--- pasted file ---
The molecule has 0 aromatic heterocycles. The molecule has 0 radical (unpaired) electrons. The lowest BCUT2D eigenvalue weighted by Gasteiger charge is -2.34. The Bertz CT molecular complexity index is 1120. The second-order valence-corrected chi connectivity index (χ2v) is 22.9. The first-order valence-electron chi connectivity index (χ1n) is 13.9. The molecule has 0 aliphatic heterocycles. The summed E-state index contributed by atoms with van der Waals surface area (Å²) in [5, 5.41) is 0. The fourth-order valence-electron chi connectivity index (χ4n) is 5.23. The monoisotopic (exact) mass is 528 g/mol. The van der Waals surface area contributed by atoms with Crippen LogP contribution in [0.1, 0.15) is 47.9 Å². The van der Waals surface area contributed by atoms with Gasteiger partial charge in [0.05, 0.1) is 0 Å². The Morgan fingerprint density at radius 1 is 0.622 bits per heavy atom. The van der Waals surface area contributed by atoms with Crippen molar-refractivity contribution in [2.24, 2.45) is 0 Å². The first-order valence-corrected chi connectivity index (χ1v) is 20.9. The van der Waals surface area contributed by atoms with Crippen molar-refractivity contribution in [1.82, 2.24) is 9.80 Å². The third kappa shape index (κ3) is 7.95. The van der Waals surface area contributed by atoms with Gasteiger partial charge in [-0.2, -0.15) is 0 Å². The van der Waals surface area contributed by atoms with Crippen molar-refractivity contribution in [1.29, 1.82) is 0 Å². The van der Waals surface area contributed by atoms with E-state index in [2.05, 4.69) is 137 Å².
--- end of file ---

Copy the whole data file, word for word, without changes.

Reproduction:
The molecule has 0 aromatic heterocycles. The molecule has 0 radical (unpaired) electrons. The lowest BCUT2D eigenvalue weighted by Gasteiger charge is -2.34. The Bertz CT molecular complexity index is 1120. The second-order valence-corrected chi connectivity index (χ2v) is 22.9. The first-order valence-electron chi connectivity index (χ1n) is 13.9. The molecule has 0 aliphatic heterocycles. The summed E-state index contributed by atoms with van der Waals surface area (Å²) in [5, 5.41) is 0. The fourth-order valence-electron chi connectivity index (χ4n) is 5.23. The monoisotopic (exact) mass is 528 g/mol. The van der Waals surface area contributed by atoms with Crippen LogP contribution in [0.1, 0.15) is 47.9 Å². The van der Waals surface area contributed by atoms with Gasteiger partial charge in [0.05, 0.1) is 0 Å². The Morgan fingerprint density at radius 1 is 0.622 bits per heavy atom. The van der Waals surface area contributed by atoms with Crippen molar-refractivity contribution in [2.24, 2.45) is 0 Å². The first-order valence-corrected chi connectivity index (χ1v) is 20.9. The van der Waals surface area contributed by atoms with Crippen molar-refractivity contribution in [1.82, 2.24) is 9.80 Å². The third kappa shape index (κ3) is 7.95. The van der Waals surface area contributed by atoms with Gasteiger partial charge in [-0.2, -0.15) is 0 Å². The van der Waals surface area contributed by atoms with Crippen molar-refractivity contribution in [1.29, 1.82) is 0 Å². The van der Waals surface area contributed by atoms with E-state index in [2.05, 4.69) is 137 Å².